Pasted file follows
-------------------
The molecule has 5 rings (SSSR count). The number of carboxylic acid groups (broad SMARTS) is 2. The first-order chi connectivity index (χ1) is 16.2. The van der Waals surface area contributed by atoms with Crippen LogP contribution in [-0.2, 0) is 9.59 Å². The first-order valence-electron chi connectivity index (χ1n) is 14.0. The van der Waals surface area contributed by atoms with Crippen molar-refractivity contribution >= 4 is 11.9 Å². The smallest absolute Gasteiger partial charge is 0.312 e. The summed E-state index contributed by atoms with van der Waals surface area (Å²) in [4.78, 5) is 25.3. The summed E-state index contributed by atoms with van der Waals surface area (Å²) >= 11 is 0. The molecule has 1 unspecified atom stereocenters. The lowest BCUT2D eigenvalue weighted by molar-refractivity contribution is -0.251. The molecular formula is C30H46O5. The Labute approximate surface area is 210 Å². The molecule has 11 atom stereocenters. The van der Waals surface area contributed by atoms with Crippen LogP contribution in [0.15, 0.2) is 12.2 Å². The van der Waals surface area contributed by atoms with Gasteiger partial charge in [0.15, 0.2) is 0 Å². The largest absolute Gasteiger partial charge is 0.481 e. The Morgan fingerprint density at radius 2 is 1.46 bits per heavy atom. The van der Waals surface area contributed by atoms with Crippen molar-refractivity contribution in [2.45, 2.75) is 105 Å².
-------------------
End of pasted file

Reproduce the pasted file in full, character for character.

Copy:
The molecule has 5 rings (SSSR count). The number of carboxylic acid groups (broad SMARTS) is 2. The first-order chi connectivity index (χ1) is 16.2. The van der Waals surface area contributed by atoms with Crippen LogP contribution in [-0.2, 0) is 9.59 Å². The first-order valence-electron chi connectivity index (χ1n) is 14.0. The van der Waals surface area contributed by atoms with Crippen molar-refractivity contribution >= 4 is 11.9 Å². The smallest absolute Gasteiger partial charge is 0.312 e. The summed E-state index contributed by atoms with van der Waals surface area (Å²) in [4.78, 5) is 25.3. The summed E-state index contributed by atoms with van der Waals surface area (Å²) >= 11 is 0. The molecule has 1 unspecified atom stereocenters. The lowest BCUT2D eigenvalue weighted by molar-refractivity contribution is -0.251. The molecular formula is C30H46O5. The Labute approximate surface area is 210 Å². The molecule has 11 atom stereocenters. The van der Waals surface area contributed by atoms with Crippen LogP contribution in [0.15, 0.2) is 12.2 Å². The van der Waals surface area contributed by atoms with Gasteiger partial charge in [0.15, 0.2) is 0 Å². The largest absolute Gasteiger partial charge is 0.481 e. The Morgan fingerprint density at radius 2 is 1.46 bits per heavy atom. The van der Waals surface area contributed by atoms with Crippen molar-refractivity contribution in [2.45, 2.75) is 105 Å².